Re: Good grief! This isn't jewelry people!

That's true, but what if this problem will cause damage to the body?  Right now we can't tell anything for sure, and some people take this issue seriously because it is customers rights and interests to know the truth.

Shooting at F16 is a rare scenario, but I would rather choose not to edit or fix any dots on every photos that I took if possible.

Nikonfan99 Senior Member • Posts: 1,411
Re: Good grief! This isn't jewelry people!
1

I have gotten slammed for this same thing over and over. And i agree with you fully. It seems people dont get the technical side and also the NIKON tolerance levels and want to keep beating a dead horse. lensrentals also does not do wet cleanings in the video that they show. No knock at them but watch the video they made of how to clean a sensor ...unless i was watching a old video.. What they say has no relevance until nikon decides to do something to make a change in this design. HINT THEY WILL NOT. You have god knows howmany of these things now sold world wide. You think they plan to replace and redesign all of them? they may silently fix the ones that have a failure rate that is above what they think is acceptable? Are we nikon techs? do we know what standard they find ok? do we know when they decide a camera just needs a cleaning and when they say okay lets replace the mirror box or shutter. Read all the d7000 posts or d800 posts of cameras sent back same, worst and better. That means they have a way of doing it. This is fine to post and say hey this may be the cause or that but until nikon says so Which THEY WILL NOT it will go on as a case by case repair or cleaning and will still result in the issue showing up for some and not others. It has dust YES YES YES we got it and i agree. Where is the nikon test and repair orders and final verdict? Read up on d7000 repair invoices and lets see what they actually do that is a permanent fix.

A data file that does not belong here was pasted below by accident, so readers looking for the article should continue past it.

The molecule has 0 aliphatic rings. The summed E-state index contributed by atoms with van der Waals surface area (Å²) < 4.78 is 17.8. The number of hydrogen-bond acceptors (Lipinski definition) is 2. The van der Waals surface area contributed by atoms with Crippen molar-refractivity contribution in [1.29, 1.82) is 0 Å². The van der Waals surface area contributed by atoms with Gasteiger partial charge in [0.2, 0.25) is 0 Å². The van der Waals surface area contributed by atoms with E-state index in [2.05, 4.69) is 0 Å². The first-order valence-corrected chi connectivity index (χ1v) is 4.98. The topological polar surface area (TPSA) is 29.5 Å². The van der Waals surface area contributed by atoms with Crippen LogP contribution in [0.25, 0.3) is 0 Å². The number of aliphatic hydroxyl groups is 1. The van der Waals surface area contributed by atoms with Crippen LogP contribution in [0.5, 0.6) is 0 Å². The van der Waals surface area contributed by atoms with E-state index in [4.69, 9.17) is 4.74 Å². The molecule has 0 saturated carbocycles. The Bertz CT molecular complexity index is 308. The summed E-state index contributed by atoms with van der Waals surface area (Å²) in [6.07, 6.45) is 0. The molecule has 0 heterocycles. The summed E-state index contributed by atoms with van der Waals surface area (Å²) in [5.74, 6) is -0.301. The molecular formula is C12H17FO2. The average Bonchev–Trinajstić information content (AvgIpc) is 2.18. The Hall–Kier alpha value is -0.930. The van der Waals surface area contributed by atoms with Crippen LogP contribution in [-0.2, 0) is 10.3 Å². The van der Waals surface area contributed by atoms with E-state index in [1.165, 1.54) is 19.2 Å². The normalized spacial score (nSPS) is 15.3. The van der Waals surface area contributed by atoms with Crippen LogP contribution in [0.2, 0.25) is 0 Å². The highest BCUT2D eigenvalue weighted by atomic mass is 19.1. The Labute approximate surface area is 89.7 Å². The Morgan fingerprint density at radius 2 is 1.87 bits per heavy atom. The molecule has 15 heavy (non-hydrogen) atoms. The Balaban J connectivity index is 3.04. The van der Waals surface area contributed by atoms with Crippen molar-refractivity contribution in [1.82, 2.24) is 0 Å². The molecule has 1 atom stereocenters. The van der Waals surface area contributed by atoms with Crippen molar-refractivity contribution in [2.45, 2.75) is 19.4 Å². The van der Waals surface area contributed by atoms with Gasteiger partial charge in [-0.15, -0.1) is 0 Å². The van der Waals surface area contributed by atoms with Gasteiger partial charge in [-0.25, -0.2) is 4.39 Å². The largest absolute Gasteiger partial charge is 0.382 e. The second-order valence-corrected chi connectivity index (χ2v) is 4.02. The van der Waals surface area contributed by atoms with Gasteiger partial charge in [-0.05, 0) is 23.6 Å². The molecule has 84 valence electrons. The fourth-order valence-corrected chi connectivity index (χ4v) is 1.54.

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Catalana Senior Member • Posts: 1,259
Re: Mine also has it: Netherlands, 6026xxx.

Hi Snap, please don't jump to any conclusions yet. So far this is all pure speculation, as I mentioned before, and we really need a lot more info and samples. In any case, I'm still very happy with my D600 and will continue to shoot with confidence.

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OP Snapternity Junior Member • Posts: 31
Re: Mine also has it: Netherlands, 6026xxx.

Thanks Catalana, I'm just desperate to know the truth.

I have sent a mail about this to Nikon, am still awaiting their response.

OP Snapternity Junior Member • Posts: 31
Re: Good grief! This isn't jewelry people!

Okay, now, we have not been given any fact that the gap above the curtain caused dust (the way D600 has been designed), the lube caused oil spot (to make the shutter last longer), and whatever caused the scratches (marks) will do absolutly no damage to the camera.  And you don't think Nikon will do anything about it?  Not even declare that  the parts in the mirror box that causes scratches (which is mainly my concern)  will do no harm to the camera itself?

D7K-AR Junior Member • Posts: 47
Re: The scratch right below the reflecting mirror on D600.

found in mine too....bought this camera on 02nd october... so far no dust or oil spots.. shutter count 177...